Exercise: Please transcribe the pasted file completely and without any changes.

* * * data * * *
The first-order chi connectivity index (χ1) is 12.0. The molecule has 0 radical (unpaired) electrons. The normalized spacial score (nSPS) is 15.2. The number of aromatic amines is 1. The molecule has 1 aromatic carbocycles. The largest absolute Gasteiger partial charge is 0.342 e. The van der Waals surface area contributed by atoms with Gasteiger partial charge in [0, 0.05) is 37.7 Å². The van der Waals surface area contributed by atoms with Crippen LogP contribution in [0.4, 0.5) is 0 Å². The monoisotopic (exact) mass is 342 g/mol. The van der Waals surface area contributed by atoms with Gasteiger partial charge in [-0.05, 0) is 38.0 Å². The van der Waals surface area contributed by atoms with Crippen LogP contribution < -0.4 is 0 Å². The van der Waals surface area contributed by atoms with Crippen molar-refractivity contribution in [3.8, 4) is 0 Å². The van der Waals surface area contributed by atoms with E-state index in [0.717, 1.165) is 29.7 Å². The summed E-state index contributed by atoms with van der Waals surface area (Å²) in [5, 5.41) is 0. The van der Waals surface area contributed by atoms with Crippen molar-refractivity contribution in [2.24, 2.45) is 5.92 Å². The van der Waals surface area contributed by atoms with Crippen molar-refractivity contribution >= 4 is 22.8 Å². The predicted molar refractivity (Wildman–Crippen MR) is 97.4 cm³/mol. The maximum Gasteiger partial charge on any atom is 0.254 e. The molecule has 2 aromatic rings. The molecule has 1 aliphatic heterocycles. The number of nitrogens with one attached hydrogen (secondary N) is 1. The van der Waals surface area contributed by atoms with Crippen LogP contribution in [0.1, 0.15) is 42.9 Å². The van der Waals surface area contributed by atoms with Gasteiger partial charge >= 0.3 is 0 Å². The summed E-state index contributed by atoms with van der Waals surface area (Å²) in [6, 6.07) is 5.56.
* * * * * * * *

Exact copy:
The first-order chi connectivity index (χ1) is 12.0. The molecule has 0 radical (unpaired) electrons. The normalized spacial score (nSPS) is 15.2. The number of aromatic amines is 1. The molecule has 1 aromatic carbocycles. The largest absolute Gasteiger partial charge is 0.342 e. The van der Waals surface area contributed by atoms with Gasteiger partial charge in [0, 0.05) is 37.7 Å². The van der Waals surface area contributed by atoms with Crippen LogP contribution in [0.4, 0.5) is 0 Å². The monoisotopic (exact) mass is 342 g/mol. The van der Waals surface area contributed by atoms with Gasteiger partial charge in [-0.05, 0) is 38.0 Å². The van der Waals surface area contributed by atoms with Crippen LogP contribution < -0.4 is 0 Å². The van der Waals surface area contributed by atoms with Crippen molar-refractivity contribution in [3.8, 4) is 0 Å². The van der Waals surface area contributed by atoms with E-state index in [0.717, 1.165) is 29.7 Å². The summed E-state index contributed by atoms with van der Waals surface area (Å²) in [5, 5.41) is 0. The van der Waals surface area contributed by atoms with Crippen molar-refractivity contribution in [2.24, 2.45) is 5.92 Å². The van der Waals surface area contributed by atoms with Crippen molar-refractivity contribution >= 4 is 22.8 Å². The predicted molar refractivity (Wildman–Crippen MR) is 97.4 cm³/mol. The maximum Gasteiger partial charge on any atom is 0.254 e. The molecule has 2 aromatic rings. The molecule has 1 aliphatic heterocycles. The number of nitrogens with one attached hydrogen (secondary N) is 1. The van der Waals surface area contributed by atoms with Crippen LogP contribution in [0.1, 0.15) is 42.9 Å². The van der Waals surface area contributed by atoms with Gasteiger partial charge >= 0.3 is 0 Å². The summed E-state index contributed by atoms with van der Waals surface area (Å²) in [6, 6.07) is 5.56.